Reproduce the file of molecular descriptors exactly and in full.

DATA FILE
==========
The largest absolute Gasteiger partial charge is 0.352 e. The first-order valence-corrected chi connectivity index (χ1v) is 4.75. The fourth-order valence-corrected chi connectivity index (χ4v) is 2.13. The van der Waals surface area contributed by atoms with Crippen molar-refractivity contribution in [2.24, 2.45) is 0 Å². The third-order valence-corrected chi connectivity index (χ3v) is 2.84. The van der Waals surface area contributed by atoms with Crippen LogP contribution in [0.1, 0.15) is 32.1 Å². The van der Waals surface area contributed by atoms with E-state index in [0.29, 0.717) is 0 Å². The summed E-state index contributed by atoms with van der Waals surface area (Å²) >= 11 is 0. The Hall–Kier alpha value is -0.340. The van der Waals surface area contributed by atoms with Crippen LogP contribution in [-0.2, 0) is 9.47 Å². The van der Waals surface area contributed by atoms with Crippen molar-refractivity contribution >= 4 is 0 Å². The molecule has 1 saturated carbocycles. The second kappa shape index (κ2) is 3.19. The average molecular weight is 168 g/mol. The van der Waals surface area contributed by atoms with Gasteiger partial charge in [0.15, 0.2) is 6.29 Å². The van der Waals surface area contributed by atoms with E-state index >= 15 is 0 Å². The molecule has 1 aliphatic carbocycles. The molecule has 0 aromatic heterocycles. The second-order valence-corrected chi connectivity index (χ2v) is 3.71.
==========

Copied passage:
The largest absolute Gasteiger partial charge is 0.352 e. The first-order valence-corrected chi connectivity index (χ1v) is 4.75. The fourth-order valence-corrected chi connectivity index (χ4v) is 2.13. The van der Waals surface area contributed by atoms with Crippen molar-refractivity contribution in [2.24, 2.45) is 0 Å². The third-order valence-corrected chi connectivity index (χ3v) is 2.84. The van der Waals surface area contributed by atoms with Crippen LogP contribution in [0.1, 0.15) is 32.1 Å². The van der Waals surface area contributed by atoms with E-state index in [0.29, 0.717) is 0 Å². The summed E-state index contributed by atoms with van der Waals surface area (Å²) >= 11 is 0. The Hall–Kier alpha value is -0.340. The van der Waals surface area contributed by atoms with Crippen LogP contribution in [-0.2, 0) is 9.47 Å². The van der Waals surface area contributed by atoms with Crippen molar-refractivity contribution >= 4 is 0 Å². The molecule has 1 saturated carbocycles. The second kappa shape index (κ2) is 3.19. The average molecular weight is 168 g/mol. The van der Waals surface area contributed by atoms with Gasteiger partial charge in [0.15, 0.2) is 6.29 Å². The van der Waals surface area contributed by atoms with E-state index >= 15 is 0 Å². The molecule has 1 aliphatic carbocycles. The molecule has 0 aromatic heterocycles. The second-order valence-corrected chi connectivity index (χ2v) is 3.71.